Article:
Individuals, by organizing themselves into more or less hierarchical groups, establish a set of relations, forming networks of varying complexity. In the Network Society we can find a set of connected elements, which have been acquiring a dimension that goes beyond the conventional physical space, thus leading to the need of introducing a new concept of space – the virtual space or cyberspace. Physical boundaries or barriers are no longer a decisive factor in the spread of events, news, customs, habits, leading to the creation of what Marshall McLuhan dubbed as a village at a global scale.

This gave start to a number of changes taking place at a very fast speed compared to past periods of our history, rendering a sense of insecurity/fear/exclusion into different elements of society, which cuts across all organizations (from the State to the Family). It can only be overcome if, among others aspects, individuals have the right tools and resources to allow the inclusion of all those who don’t have them.

Considered as the higher stage of human development, understanding the Network Society while a particular type of social structure, leaves open “the evaluative judgment of the significance of the network society for the welfare of humanity.” (M. Castells, G. Cardoso, 2005, p.18).

The network society requires from human beings a brand new way of behaving and facing society. For instance,the crisis of patriarchy in traditional families requires radical changes in the educational system, but also in the content and organization of the learning process. Companies that are not able to deal with this and other aspects will face major economic and social problems in a world dipped in a process of structural change.

The Network Society can then be seen as a “social web” that will multiply and densify through complex and diffuse interactions, in a world where the boundaries between interior and exterior vanish and the private and public spaces are overlapping.

In this sense, the Network Society becomes more inaccessible and difficult to observe, carrying within a mix of instability, uncertainty and disorientation. Hence the urgency (in a contradictory but also so human manner) of new appropriations and delimitations such as, for example, the “reframing” of the individual (namely in cybercommunities), through the revision of identities, the review of their roots, the reconstruction of culture (cyberculture), the Netiquette (communication and relationship ethics on the Internet), among others.

In short, it may be said that the Network Society, made of an awkward inevitability and irreversability, is marked by the coexistence, overlapping and connection between fundamental binomials that affect and are recognizable in all of its various dimensions (social, political, financial, geographical, …) and fields (Education, Science, Communication …). These binomials, which are transverse, can be grouped as:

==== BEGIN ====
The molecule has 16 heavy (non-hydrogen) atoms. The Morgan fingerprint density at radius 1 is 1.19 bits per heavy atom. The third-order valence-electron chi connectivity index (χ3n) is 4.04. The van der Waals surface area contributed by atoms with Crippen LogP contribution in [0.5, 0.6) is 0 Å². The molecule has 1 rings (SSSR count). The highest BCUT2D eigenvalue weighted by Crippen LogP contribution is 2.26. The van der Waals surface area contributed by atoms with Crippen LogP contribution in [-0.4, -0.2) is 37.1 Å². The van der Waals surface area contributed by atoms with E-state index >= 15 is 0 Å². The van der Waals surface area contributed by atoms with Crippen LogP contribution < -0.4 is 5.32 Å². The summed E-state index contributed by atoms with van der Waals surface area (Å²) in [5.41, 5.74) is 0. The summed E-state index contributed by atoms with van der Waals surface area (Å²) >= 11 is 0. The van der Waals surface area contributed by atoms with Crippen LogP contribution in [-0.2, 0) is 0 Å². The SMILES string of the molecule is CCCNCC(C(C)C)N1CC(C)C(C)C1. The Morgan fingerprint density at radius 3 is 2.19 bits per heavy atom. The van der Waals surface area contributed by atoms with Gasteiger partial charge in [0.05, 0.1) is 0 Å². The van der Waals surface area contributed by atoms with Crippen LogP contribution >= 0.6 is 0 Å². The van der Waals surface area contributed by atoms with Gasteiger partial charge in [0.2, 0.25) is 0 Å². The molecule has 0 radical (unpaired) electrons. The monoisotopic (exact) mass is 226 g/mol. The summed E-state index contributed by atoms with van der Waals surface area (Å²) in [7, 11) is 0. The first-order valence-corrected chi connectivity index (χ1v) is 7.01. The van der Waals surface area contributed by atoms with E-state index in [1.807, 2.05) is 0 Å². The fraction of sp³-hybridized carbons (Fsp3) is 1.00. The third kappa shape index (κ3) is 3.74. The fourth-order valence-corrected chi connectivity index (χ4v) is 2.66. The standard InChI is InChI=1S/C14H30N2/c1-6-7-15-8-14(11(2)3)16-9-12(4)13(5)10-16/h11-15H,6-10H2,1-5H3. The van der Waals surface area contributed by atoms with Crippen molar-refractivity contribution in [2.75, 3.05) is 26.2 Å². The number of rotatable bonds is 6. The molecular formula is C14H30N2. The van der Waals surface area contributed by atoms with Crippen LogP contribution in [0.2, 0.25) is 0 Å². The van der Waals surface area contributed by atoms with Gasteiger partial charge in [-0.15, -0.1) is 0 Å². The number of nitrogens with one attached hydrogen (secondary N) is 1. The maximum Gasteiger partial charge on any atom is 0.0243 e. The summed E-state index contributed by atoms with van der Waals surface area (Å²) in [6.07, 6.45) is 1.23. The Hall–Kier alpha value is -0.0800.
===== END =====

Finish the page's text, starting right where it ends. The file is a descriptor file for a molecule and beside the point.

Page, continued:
• Decentralization vs. Centering (which, in turn, can be particularized into other binomials such as Horizontality vs. Verticality, Hierarchy vs. Distribution);
  • Global vs. Local (in a dynamic that is transposed into such binomials as Individual vs. Group, Active vs. Passive, Aperture vs. Closing, Inclusion vs. Exclusion);
  • Virtual vs. Physical (which redefines the notions of Time and Space, themselves composed of binomials such as Flexible vs. Inflexible or Instantaneous vs. Deferred);
  • Public vs Private (related to the binomial Connectivity vs. Isolation and also with the notions of Space and Time)
  • Technology vs Humanization (in a constant and symbiotic flow).

These binomials, rather than antagonistic, create synergies through complex interactions (among themselves and with each other) made possible by the absence of borders in cyberspace. We must then abandon the notion that these are opposing concepts, to reconfigure the way which Man defines itself and its social relations.

Opposites give rise to notions (and realities) as Rhizome and Connectivity, justifying the fact that this society made ​​possible (but not limited to) by the emergence and spread of microelectronics has been coined as the Network Society.


  • Borges, L. (Novembro de 2004). Sociedade da Informação. Porto: Universidade Fernando Pessoa. Retrieved from:
  • Castells, M. (2002). A Sociedade em Rede. A Era da Informação: Economia, Sociedade e Cultura – Volume I. Fundação Calouste Gulbenkian.
  • Castells, M.,Cardoso, G. (2005). A Sociedade em Rede: Do Conhecimento à Acção Política. Imprensa Nacional – Casa da Moeda. Retrieved from: 
  • EULAKS. (s.d.). Sociedade da Informação versus Sociedade do Conhecimento. Retrieved from:
  • Johnson,S. (2001). Cultura da Interface – Como o computador transforma nossa maneira de criar e comunicar. Rio de Janeiro: Zarzar Editora
  • Lévy,P. (1999). Cibercultura. São Paulo: Editora 34
  • Meirinhos, M. (2000). A Escola Perante os Desafios da Sociedade de Informação, Encontro As Novas Tecnologias e a Educação – Instituto Politécnico de Bragança
  • Tedesco, J. C. (1999). O Novo Pacto Educativo: Educação, competitividade e cidadania na sociedade moderna. Porto: Fundação Manuel Leão